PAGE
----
Christopher leaves and essentially forgets Hundred Acre Wood, consumed by his job to the point that he neglects Evelyn and Madeline, even sending them off without him on a promised vacation weekend. Enter Winnie-the-Pooh, aka Edward Bear and Pooh Bear in Milne’s original creations. “Winnie” came from Milne’s son Robin’s toy bear named for a London Zoo’s Canadian black bear from a man connected to Winnipeg, Manitoba. “Pooh” came from a swan.

Christopher’s daunting problem involves finding a way to drastically reduce company costs. Reentering Mr. Robin’s life, Pooh becomes the catalyst for a very different kind of adventure, one that will reassert the real values and priorities in life. After all, Christopher has succumbed to the Woozels, slinking little monsters that get everyone else to do their work for them.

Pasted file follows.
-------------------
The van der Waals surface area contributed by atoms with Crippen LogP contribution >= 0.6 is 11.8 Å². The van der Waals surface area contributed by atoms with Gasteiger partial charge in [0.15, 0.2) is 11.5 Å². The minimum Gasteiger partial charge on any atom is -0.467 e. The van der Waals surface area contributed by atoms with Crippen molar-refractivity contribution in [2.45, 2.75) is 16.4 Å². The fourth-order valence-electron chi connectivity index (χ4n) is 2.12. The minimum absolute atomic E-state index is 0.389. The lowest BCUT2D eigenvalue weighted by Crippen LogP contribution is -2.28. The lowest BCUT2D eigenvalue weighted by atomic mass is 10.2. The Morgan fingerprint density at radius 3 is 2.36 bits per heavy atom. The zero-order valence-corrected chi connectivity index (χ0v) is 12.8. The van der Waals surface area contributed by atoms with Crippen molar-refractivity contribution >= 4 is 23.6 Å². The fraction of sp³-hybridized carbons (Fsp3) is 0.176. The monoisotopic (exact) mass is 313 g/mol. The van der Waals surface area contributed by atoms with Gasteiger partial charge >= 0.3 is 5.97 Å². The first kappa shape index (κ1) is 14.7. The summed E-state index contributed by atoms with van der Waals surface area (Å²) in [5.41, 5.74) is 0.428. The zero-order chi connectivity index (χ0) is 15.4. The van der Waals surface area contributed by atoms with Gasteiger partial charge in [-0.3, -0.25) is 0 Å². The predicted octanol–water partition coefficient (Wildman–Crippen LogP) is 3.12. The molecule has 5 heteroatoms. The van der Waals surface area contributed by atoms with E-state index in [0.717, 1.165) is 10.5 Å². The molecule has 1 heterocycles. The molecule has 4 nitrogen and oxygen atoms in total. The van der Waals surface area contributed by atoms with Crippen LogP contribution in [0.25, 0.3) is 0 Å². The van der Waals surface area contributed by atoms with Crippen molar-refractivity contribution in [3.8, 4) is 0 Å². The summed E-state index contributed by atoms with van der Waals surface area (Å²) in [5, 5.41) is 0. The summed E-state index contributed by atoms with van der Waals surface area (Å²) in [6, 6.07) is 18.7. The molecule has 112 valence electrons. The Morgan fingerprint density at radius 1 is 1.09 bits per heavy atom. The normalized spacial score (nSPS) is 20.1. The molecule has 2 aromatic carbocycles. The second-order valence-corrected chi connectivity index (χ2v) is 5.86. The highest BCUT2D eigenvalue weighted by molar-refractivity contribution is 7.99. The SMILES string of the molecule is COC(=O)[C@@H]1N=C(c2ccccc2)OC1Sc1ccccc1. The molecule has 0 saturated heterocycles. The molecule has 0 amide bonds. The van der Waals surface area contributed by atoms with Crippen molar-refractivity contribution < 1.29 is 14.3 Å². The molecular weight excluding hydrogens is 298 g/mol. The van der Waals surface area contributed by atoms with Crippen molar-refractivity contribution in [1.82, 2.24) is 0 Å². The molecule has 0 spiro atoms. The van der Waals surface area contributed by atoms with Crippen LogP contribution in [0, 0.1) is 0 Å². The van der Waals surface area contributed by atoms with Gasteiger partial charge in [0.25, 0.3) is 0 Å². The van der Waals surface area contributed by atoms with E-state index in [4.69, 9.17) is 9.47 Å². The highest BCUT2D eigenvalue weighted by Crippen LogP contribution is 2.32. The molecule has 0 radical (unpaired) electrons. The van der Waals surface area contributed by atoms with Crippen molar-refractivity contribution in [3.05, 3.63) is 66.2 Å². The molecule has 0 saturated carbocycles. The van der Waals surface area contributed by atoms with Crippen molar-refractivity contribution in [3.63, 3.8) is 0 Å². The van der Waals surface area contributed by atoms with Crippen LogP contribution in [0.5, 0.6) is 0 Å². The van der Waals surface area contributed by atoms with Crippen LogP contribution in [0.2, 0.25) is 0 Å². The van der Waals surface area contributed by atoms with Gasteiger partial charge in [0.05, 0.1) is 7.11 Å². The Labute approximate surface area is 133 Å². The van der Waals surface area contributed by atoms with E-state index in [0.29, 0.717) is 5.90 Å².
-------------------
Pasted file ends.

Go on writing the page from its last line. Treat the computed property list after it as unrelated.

As you watch Christopher Robin full movie online free, Ewan McGregor beautifully interacts with and surrenders to The Pooh with his understated, surprising, wise pronouncements such as, “Nothing leads to the very best of something.” Hayley Atwell as Evelyn and Bronte Carmichael as Madeline hit every note without overdoing the emotion. As critical, long-time vocal talent Jim Cummings is the essential, perfect voice of the calm, insightful Pooh and of the bubbly, wildly energetic Tigger. Not colorful or splashy, the cinematography keeps the magical world front and center.

Familiar messages pepper the proceedings. Christopher tells Pooh, “You’re different and people don’t like things that are different.” But, above all, this story invites all of us to relax, to enjoy life and not get lost in our jobs to the exclusion of what really matters. It’s well worth the reminder, especially when it comes in such an enchanting way. Suitable for all ages, you can watch Christopher Robin online or at the cinemas.